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CNN Poll: U.S. Economy Receives Its Best Ranking Nearly 20 Years; DNC Raises Bar For 2020 Candidates To Make January Debate; Evangelical Magazine: Trump "Morally Lost" & "Should Be Removed". Aired 12:30-1p ET
Aired December 20, 2019 - 12:30 ET
THIS IS A RUSH TRANSCRIPT. THIS COPY MAY NOT BE IN ITS FINAL FORM AND MAY BE UPDATED.
JOHN KING, CNN HOST: It's a new day on the economy today and some new numbers on the politics of the economy that should bring a big smile to the President's face.
The government reports gross domestic product. That's the broadest snapshot of overall economic performance, grew at a 2.1 percent annualized rate in the third quarter. It's not the gangbuster's 4 percent growth that candidate Trump promised back in 2016. But it is proof the economy continues to expand as we approach the election year. And that is good news for an incumbent president, any incumbent president.
Here's more. Voter confidence in the economy is at a level not seen in nearly 20 years. Look at these numbers. Seventy-six percent of Americans now rate economic conditions in the country as good. You have to go back to February of 2001 to find a higher degree of optimism.
This is one of the -- it's like a parallel universe in the sense that we have impeachment front and center. We'll start the election year with a Senate trial. And yet if you look at these economic numbers whether you're name is Donald Trump or Bill Clinton or George W. Bush or anybody, any incumbent president would be doing handstands with, number one, the basic economic numbers, and number two, voter confidence, that's it. People vote their lives. If you're that confident about the economy, are you going to pick a new president?
JULIE PACE, CNN POLITICAL ANALYST: You sort through some of the noise from the President's Twitter account that actually could have ease his argument here both for reelection and on impeachment, you know, why would you get rid of me if the economy is so good?
There was an interesting exchange actually in the debate last night where there was a question along those lines to the candidates. And I do think this poses a bit of a challenge for Democrats where they have to be careful to not appear overly partisan on this question.
The economy objectively is better. Yes, Trump has inherited an economy that is on the rise. But it has gotten better on his watch. The Democratic argument is largely that that is impacting mostly wealthier Americans. They will try to argue that structural inequalities still exist. But if Trump can stay on message, if he can frame this in the right way, he certainly has a good hand going to this.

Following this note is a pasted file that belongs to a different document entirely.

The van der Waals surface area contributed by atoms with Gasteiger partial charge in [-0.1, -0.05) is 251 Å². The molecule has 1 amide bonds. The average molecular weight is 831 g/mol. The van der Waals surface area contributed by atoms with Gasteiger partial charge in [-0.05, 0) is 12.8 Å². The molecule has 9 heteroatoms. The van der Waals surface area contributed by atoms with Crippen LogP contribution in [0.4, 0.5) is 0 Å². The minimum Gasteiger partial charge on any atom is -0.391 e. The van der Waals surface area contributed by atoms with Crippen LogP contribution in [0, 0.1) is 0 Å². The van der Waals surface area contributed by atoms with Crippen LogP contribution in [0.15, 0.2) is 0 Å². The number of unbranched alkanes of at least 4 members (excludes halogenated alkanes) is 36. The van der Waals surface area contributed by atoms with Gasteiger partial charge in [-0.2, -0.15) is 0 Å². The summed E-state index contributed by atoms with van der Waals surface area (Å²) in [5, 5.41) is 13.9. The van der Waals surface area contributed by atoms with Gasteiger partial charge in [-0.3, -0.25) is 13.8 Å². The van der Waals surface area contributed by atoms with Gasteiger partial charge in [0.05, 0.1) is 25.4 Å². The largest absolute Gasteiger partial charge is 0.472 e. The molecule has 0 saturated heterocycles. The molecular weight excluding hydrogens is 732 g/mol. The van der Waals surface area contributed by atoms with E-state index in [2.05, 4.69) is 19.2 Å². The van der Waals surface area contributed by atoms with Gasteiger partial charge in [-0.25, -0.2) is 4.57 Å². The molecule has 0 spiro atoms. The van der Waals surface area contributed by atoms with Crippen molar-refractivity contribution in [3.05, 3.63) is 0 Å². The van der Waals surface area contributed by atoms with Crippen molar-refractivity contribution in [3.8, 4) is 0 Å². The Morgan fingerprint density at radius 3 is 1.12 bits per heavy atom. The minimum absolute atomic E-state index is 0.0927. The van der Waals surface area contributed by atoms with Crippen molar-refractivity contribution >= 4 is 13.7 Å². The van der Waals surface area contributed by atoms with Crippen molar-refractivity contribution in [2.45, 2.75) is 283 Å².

KING: So let's look at some of that, again, real GDP in the third quarter, 2.1 percent. President Trump said it would be 4 or 5 percent if you elected him. That was unrealistic at the time. But, you know, so he didn't meet that, but he still has a growing economy. The unemployment rate is a 50-year low, 3.5 percent. His approval rating on economy, up 54 percent, most of his numbers are underwater. The President's economic approval numbers are pretty good. So you are Democrat, you want to replace Trump. Here's how some of them tried to make the case things might be good but they're not great.
(BEGIN VIDEO CLIP)
JOE BIDEN (D), PRESIDENTIAL CANDIDATE: The middle class is getting killed. The middle class is getting crushed.
MAYOR PETE BUTTIGIEG (D-SOUTH BEND, IN.), PRESIDENTIAL CANDIDATE: The biggest problem in our economy is simple. People are not getting paid enough.
ANDREW YANG (D), PRESIDENTIAL CANDIDATE: GDP and corporate profits are at record highs in America today. Also at record highs, depression, financial insecurity, student loan debt.
SEN. ELIZABETH WARREN (D-MA), PRESIDENTIAL CANDIDATE: When you see a government that works great for the wealthy and the well connected and for no one else, that is corruption, pure and simple.
SEN. BERNIE SANDERS (D-VT), PRESIDENTIAL CANDIDATE: Trump goes around saying the economy is doing great. You know what, real inflation accounted for wages went off last year? 1.1 percent. That ain't great.
(END VIDEO CLIP)
KING: It is going to be -- they want to make it about the character of the President more than the economic numbers. But they're going to have to have a competing economic argument. One of the reasons Trump is president, a lot of people would tell you, is that in these key battleground states last time, Hillary Clinton didn't.
ASMA KHALID, NATIONAL POLITICAL CORRESPONDENT, NPR: I mean part of, I would say what's going on right now is that to a Democratic primary electorate, there is an argument to be made that many voters feel like, sure, the economy is growing at a macro level but it's growing at a very unequal level. And I think in a primary electorate, that message makes sense.